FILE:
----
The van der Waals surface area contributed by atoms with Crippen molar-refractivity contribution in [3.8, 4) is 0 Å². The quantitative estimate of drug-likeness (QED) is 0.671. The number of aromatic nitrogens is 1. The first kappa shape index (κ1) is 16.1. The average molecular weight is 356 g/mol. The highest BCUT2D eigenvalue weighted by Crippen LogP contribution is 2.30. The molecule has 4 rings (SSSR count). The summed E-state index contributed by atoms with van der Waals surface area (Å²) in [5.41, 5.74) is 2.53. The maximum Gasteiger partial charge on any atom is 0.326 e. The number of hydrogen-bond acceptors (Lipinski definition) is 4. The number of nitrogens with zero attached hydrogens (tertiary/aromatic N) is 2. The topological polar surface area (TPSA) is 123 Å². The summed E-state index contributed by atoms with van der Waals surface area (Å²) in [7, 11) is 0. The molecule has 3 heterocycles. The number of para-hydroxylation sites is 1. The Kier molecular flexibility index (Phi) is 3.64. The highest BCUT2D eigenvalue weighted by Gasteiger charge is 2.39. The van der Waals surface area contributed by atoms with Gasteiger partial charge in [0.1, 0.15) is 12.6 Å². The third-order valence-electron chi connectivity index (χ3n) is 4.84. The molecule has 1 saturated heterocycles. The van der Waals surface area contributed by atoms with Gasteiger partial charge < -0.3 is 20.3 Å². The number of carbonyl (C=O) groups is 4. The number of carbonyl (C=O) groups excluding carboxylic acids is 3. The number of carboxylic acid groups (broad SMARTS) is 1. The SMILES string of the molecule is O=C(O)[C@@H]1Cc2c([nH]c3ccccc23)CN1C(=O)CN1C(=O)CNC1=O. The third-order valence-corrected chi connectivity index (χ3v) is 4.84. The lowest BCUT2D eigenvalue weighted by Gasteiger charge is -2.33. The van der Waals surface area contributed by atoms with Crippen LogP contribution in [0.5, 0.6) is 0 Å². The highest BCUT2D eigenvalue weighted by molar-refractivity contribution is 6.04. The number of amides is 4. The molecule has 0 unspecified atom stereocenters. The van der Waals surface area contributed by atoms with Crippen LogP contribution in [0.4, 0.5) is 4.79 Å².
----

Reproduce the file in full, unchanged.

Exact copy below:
The van der Waals surface area contributed by atoms with Crippen molar-refractivity contribution in [3.8, 4) is 0 Å². The quantitative estimate of drug-likeness (QED) is 0.671. The number of aromatic nitrogens is 1. The first kappa shape index (κ1) is 16.1. The average molecular weight is 356 g/mol. The highest BCUT2D eigenvalue weighted by Crippen LogP contribution is 2.30. The molecule has 4 rings (SSSR count). The summed E-state index contributed by atoms with van der Waals surface area (Å²) in [5.41, 5.74) is 2.53. The maximum Gasteiger partial charge on any atom is 0.326 e. The number of hydrogen-bond acceptors (Lipinski definition) is 4. The number of nitrogens with zero attached hydrogens (tertiary/aromatic N) is 2. The topological polar surface area (TPSA) is 123 Å². The summed E-state index contributed by atoms with van der Waals surface area (Å²) in [7, 11) is 0. The molecule has 3 heterocycles. The number of para-hydroxylation sites is 1. The Kier molecular flexibility index (Phi) is 3.64. The highest BCUT2D eigenvalue weighted by Gasteiger charge is 2.39. The van der Waals surface area contributed by atoms with Gasteiger partial charge in [0.1, 0.15) is 12.6 Å². The third-order valence-electron chi connectivity index (χ3n) is 4.84. The molecule has 1 saturated heterocycles. The van der Waals surface area contributed by atoms with Gasteiger partial charge < -0.3 is 20.3 Å². The number of carbonyl (C=O) groups is 4. The number of carbonyl (C=O) groups excluding carboxylic acids is 3. The number of carboxylic acid groups (broad SMARTS) is 1. The SMILES string of the molecule is O=C(O)[C@@H]1Cc2c([nH]c3ccccc23)CN1C(=O)CN1C(=O)CNC1=O. The third-order valence-corrected chi connectivity index (χ3v) is 4.84. The lowest BCUT2D eigenvalue weighted by Gasteiger charge is -2.33. The van der Waals surface area contributed by atoms with Crippen LogP contribution in [0.5, 0.6) is 0 Å². The highest BCUT2D eigenvalue weighted by molar-refractivity contribution is 6.04. The number of amides is 4. The molecule has 0 unspecified atom stereocenters. The van der Waals surface area contributed by atoms with Crippen LogP contribution in [0.4, 0.5) is 4.79 Å².